|This weekly bulletin insert complements the curriculum published by the Department of Christian Education of the Orthodox Church in America. This and many other Christian Education resources are available at http://dce.oca.org.|
In Mark 14:10-42 we read about the preparations for the Passover meal that Jesus instructs His disciples to make.
There's a good bit of mystery in the opening verses of this passage. Jesus sends two of the disciples into the city, and tells them in amazingly specific detail what will happen there. He says that a man carrying a jar of water will meet them—they don't even have to look for him, or be told what he looks like so that they will recognize him! Then they are to follow him "wherever he goes" and speak to the owner of the house he enters. This owner or householder will show them an upper room that is "furnished and ready" for them. This is the room in which they should prepare for the meal that Jesus and His beloved disciples will share.
The disciples follow the Lord's instructions—they go to the city and find everything "as He had told them," and they make their preparations. But the mysterious quality of it all must have occurred to them. Who is this householder? How and when were these plans made? Most important, who but the Lord could have done this? When we enter the period of Great Lent many more things will be found to be "as He had told us"—His fulfillment of the Old Testament prophecies, His Passion and Crucifixion, and ultimately His Resurrection.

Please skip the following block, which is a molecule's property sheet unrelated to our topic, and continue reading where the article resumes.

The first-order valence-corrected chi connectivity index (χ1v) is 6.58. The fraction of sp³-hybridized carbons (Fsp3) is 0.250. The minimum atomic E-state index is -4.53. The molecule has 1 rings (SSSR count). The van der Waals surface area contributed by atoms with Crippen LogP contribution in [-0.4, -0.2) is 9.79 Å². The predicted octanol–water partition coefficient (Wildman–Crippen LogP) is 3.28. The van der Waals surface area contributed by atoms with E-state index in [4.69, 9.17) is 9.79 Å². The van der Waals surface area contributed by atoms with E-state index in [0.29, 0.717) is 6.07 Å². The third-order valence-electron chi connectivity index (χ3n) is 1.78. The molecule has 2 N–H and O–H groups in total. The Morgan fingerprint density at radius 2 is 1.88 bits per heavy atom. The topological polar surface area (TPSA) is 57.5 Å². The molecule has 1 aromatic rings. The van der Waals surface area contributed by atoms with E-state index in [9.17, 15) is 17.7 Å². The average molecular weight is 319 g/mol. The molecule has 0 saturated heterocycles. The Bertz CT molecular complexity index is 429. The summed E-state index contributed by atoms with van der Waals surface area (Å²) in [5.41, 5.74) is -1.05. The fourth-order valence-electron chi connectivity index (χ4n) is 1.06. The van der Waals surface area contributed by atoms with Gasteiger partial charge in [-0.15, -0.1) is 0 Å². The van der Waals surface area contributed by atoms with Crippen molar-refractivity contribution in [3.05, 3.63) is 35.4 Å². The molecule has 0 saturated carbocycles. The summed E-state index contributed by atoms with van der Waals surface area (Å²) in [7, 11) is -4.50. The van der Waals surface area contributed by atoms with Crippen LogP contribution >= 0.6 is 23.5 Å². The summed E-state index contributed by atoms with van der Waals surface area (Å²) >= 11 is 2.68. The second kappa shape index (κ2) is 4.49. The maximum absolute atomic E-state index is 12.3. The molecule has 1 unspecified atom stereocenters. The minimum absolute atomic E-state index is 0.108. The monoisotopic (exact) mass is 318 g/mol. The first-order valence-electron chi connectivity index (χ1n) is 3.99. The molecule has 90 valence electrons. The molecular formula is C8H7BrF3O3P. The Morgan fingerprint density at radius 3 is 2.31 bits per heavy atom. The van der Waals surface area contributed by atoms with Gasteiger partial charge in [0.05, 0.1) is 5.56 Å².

When the disciples meet the householder, they pose the question that Jesus, the Teacher, has directed them to ask: "Where is my guest room, where I am to eat the Passover with My disciples?" (14:14). There isn't a moment of hesitation; the guest room is ready and waiting, as Jesus knew it would be.
Yet the householder is never identified. He has an important place in the story of the Last Supper, and he seems to be perfectly willing to fulfill his role without having his actions praised, or his name known. Perhaps he didn't even comprehend the significance of what he was being asked to do for the Lord, but he did it faithfully and obediently.
"Where is my guest room?" is a question, many Bible commentators suggest, that the Lord also asks us. Great Lent offers us a chance to consider whether we have a place in our hearts "furnished and ready" for Him, or whether we'll need to scramble around to clean up the place, and push other things out of the way to make room for Him to enter. Another question follows, too. Will we look for praise and attention because we have prepared a place, or can we be satisfied to be like the householder, simply making ready for Him out of love and obedience with no expectation of reward?
Jesus says in Revelation 3:20, "I stand at the door and knock." If the room is ready, we can invite Him in, and begin to live in the Kingdom with Him today.